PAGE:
Still Standing’s Jonny Harris on the stage in front of a limited audience in Chemainus. (Photo by Susan Margetts)

Still Standing’s Jonny Harris on the stage in front of a limited audience in Chemainus. (Photo by Susan Margetts)

Lottery system would have been better to fill extra Still Standing seats

Excluding ordinary townsfolk defeats the purpose of the show

Dear Still Standing:

Well hello and goodbye Still Standing; it was great not meeting you! Chemainus seems to carry an ongoing curse when it comes to public emergencies and how we are subsequently treated by the national media on the rare occasions they even take any notice of us. It looks like rank-and-file Chemainus residents were totally screwed when it came to any prospect of being represented during the one-off visit by your show to our town, in part because of COVID, and in part because of the CBC’s lack of flexibility in dealing with the necessary protocols. It would indeed be ironic if our town should be done-in by your half-baked tactics after surviving countless other setbacks over the years. Fortunately, Chemainus is made of much stronger stuff than Still Standing, so I think we’ll be OK.

I gather you initially had to deal with the fact that B.C. had a 50-person limit for theatres and halls a few weeks ago. You didn’t think you could upgrade to the higher limits that came into effect on July 1 without continuing to exclude the proletariat from Jonny Harris’ main performance and stuffing the extra seats with privileged members of the local Chamber of Commerce and a few service clubs with exclusive membership policies.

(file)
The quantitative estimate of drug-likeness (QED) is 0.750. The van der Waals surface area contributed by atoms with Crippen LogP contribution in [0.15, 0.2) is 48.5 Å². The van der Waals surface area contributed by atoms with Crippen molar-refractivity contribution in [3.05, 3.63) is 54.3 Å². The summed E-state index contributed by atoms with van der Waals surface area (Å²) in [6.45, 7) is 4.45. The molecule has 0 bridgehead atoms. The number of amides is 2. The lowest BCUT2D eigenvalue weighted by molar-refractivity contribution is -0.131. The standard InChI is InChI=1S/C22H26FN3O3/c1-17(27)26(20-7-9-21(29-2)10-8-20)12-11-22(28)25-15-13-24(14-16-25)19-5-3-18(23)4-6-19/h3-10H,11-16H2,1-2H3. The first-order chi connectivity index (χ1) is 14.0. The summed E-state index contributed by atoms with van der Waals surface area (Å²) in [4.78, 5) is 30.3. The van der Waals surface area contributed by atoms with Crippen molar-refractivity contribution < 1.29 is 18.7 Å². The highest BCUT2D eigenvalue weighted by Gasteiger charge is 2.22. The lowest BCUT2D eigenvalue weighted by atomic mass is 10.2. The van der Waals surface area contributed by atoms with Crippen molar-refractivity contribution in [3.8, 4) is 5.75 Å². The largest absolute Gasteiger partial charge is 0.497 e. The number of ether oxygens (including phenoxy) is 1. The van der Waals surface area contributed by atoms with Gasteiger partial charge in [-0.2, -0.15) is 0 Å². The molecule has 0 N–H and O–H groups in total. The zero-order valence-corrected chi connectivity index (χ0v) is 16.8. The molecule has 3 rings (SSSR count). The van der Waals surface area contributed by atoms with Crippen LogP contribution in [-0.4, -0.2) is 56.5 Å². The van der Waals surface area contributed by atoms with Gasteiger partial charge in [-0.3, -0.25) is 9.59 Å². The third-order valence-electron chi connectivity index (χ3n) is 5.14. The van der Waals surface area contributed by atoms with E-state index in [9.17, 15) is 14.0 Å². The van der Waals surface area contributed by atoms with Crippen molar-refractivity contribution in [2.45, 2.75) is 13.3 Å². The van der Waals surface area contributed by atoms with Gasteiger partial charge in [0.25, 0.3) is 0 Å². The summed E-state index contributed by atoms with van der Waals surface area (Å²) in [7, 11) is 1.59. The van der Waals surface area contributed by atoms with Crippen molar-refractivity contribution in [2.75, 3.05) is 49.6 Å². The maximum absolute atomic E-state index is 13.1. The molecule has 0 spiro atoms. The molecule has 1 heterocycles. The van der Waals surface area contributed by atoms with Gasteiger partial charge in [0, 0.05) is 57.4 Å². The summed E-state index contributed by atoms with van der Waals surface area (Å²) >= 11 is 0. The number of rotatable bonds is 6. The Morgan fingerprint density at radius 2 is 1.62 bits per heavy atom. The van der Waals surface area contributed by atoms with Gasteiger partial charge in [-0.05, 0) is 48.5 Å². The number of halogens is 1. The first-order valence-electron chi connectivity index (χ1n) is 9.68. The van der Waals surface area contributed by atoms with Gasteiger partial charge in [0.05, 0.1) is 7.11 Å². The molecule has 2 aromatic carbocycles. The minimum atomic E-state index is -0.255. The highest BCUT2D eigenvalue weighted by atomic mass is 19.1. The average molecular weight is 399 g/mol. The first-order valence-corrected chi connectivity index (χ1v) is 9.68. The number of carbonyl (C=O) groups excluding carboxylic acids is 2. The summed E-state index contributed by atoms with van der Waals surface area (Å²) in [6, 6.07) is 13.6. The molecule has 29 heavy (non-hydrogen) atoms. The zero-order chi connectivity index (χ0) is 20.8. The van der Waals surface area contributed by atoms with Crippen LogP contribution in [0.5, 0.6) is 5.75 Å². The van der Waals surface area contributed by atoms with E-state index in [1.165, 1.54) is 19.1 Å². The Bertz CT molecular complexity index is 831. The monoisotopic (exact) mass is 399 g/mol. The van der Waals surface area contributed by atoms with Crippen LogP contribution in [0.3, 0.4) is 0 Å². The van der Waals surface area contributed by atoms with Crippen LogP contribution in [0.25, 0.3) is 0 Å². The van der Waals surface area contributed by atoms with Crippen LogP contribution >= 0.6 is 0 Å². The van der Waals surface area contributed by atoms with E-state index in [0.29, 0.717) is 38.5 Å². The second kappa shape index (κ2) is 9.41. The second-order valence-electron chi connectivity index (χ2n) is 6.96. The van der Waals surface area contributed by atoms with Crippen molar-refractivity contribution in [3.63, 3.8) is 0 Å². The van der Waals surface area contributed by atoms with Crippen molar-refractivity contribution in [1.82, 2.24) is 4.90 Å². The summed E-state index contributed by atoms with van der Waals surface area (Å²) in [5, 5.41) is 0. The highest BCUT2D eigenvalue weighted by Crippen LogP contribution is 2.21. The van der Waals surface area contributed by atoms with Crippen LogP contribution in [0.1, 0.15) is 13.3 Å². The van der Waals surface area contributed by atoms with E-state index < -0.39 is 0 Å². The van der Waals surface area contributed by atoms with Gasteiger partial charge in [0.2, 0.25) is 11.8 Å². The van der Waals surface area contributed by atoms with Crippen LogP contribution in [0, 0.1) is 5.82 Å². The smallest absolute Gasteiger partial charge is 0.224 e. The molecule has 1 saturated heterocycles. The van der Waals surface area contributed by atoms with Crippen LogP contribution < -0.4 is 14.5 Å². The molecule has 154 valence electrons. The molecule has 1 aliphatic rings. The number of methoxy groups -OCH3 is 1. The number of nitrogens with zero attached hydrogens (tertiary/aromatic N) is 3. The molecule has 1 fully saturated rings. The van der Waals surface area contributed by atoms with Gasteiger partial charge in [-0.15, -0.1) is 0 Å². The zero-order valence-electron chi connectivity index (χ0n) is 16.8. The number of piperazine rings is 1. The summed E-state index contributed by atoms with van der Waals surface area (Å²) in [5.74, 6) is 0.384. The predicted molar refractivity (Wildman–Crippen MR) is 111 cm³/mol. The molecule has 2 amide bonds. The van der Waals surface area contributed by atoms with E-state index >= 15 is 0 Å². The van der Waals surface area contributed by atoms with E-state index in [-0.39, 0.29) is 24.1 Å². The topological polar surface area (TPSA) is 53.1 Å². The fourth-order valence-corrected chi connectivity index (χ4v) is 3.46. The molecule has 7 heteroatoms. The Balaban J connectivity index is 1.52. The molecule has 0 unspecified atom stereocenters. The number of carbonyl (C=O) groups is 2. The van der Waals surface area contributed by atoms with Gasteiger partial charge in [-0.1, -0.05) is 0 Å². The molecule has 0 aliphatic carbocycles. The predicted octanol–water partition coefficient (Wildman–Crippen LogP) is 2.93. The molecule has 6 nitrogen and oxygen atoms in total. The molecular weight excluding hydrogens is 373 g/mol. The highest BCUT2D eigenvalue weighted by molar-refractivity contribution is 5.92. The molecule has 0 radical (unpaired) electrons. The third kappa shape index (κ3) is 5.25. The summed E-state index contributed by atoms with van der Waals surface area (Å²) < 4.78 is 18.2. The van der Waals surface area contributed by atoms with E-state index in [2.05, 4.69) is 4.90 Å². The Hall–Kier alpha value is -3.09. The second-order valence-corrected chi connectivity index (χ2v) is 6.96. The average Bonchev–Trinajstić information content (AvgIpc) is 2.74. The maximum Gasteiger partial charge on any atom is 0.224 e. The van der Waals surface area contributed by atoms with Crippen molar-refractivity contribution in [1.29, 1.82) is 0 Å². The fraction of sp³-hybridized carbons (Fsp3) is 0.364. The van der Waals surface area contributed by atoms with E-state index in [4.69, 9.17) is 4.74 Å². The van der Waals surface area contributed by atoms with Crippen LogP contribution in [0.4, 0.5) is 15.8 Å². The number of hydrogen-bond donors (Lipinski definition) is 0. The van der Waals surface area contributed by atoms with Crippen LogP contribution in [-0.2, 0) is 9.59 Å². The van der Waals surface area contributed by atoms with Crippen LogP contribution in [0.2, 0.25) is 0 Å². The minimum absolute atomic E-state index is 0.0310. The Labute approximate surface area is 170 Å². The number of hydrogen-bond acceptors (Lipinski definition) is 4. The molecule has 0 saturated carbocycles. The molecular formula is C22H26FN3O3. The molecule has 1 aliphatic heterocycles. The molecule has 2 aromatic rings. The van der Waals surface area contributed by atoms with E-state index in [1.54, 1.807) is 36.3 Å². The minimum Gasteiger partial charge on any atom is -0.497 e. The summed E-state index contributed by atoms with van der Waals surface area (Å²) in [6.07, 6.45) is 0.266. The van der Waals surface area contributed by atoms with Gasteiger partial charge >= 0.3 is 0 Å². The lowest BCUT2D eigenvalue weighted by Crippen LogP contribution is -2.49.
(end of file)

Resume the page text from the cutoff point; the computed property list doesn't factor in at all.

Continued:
In fact, there was a way you could have done this that was better and more fair than your biased approach. You could have held a lottery that was open to the public and filled your limited seats that way. Not everyone who may have wanted to come could have been let in, but we would have accepted the results of a lottery as fair play. However, we resented being systematically shut out based on our social status while all the perks went to the VIPs and high rollers. I think there was time for you to organize a lottery if you had been on your A-game. It was announced by the B.C. government back in June that the seating restrictions would be eased at the beginning of July, so there was no lack of time to set up a selection process that would have given the entire community a fair shot at getting in.

Doing one of your shows in Chemainus might bring us some economic benefits, but it could have been a once-in-a-lifetime community event with at least some representation by the rank-and-file. But instead, you chose to make it an elitist conclave. We ordinary townsfolk may feel some gratitude for having Still Standing come and shine a light on our community, but the way you did it has left a somewhat bitter taste with many who live here.

This just goes to show what can happen when the government puts a group of slow-working civil servants in charge of a television network, show or series. Since the show is taking a break until September, I find myself wondering if any further easing of restrictions will subject Chemainus residents to the indignity of seeing the show reopen its doors to the public now that you’ve left town with no prospect of ever returning. Well, maybe not. It looks like the Delta variant may soon be knocking on our doors. Good luck with that.

Chris Carss,

Chemainus

Entertainment